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Almost all security systems in the modern world rely on a shared secret (password) system of some kind. The premise is that no-one other than the account holder knows the secret, so anyone who knows the secret must be the account holder!

Is there a basis in Halacha for using a piece of secret information to establish credibility (נאמנות)? I am looking for answers based on the rules of נאמנות only which do not rely on extra agreements between the parties.

Here are a few example cases where this would make a difference:

  1. A Jewish bank offering online money transfer to Jewish customers. What if the customer claims he never signed on and requested the money transfer?
  2. Sending online payments to a Jewish vendor. What if the vendor claims you sent it to the wrong place?
  3. Trusting a Psak from an authority which is already נאמן. For example, if I receive an e-mail from a someone claiming to be R' Chaim Kanievsky שליט''א (or his agent) and I want to verify it. (You can use secure hashes to verify identity, they work like passwords).
  4. ... lots more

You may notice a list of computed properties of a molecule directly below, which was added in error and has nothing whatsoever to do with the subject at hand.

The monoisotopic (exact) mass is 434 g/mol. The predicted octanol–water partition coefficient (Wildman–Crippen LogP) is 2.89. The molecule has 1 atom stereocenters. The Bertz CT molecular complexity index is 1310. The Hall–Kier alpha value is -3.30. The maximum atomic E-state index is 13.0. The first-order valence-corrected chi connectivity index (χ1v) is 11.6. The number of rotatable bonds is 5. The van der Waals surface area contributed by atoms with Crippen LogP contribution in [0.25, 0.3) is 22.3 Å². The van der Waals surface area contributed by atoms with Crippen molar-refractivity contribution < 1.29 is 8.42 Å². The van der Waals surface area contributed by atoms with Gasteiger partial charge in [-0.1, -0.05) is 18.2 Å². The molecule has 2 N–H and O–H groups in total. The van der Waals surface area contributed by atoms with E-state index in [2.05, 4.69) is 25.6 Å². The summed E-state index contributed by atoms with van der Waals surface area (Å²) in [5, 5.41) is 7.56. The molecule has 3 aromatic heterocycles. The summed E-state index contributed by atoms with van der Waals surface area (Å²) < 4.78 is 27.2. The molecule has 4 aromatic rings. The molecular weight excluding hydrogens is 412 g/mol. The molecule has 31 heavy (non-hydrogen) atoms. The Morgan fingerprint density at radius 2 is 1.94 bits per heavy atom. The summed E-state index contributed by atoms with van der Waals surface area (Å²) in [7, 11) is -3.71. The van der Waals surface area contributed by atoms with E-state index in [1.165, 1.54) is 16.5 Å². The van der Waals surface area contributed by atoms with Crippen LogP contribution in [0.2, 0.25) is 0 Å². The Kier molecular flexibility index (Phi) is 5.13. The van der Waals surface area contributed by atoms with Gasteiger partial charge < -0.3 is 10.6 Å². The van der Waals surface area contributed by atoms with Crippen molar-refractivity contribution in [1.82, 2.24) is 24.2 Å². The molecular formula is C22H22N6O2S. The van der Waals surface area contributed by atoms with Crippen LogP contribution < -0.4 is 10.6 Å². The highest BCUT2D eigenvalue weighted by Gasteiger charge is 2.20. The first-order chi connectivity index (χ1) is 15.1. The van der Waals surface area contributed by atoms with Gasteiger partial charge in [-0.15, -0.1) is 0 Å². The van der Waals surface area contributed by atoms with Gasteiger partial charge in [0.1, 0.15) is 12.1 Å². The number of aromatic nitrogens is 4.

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    Can you give an example where this would be useful? – Double AA Mar 25 '15 at 18:50
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    Why would you think they can't? The customer agreed to those terms of service presumably – Double AA Mar 25 '15 at 18:55
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    @DoubleAA How about shelichus for a get, or similar? – Ypnypn Mar 25 '15 at 18:58
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    Ploni, welcome to Mi Yodeya, and thanks for bringing your question here! As @DoubleAA indicates, it will be a much stronger question if you edit in some suggestions for realms of Halacha or particular cases in which password-based trust may matter. Please consider registering your account, which will give you access to more of the site's features. – Isaac Moses Mar 25 '15 at 19:00
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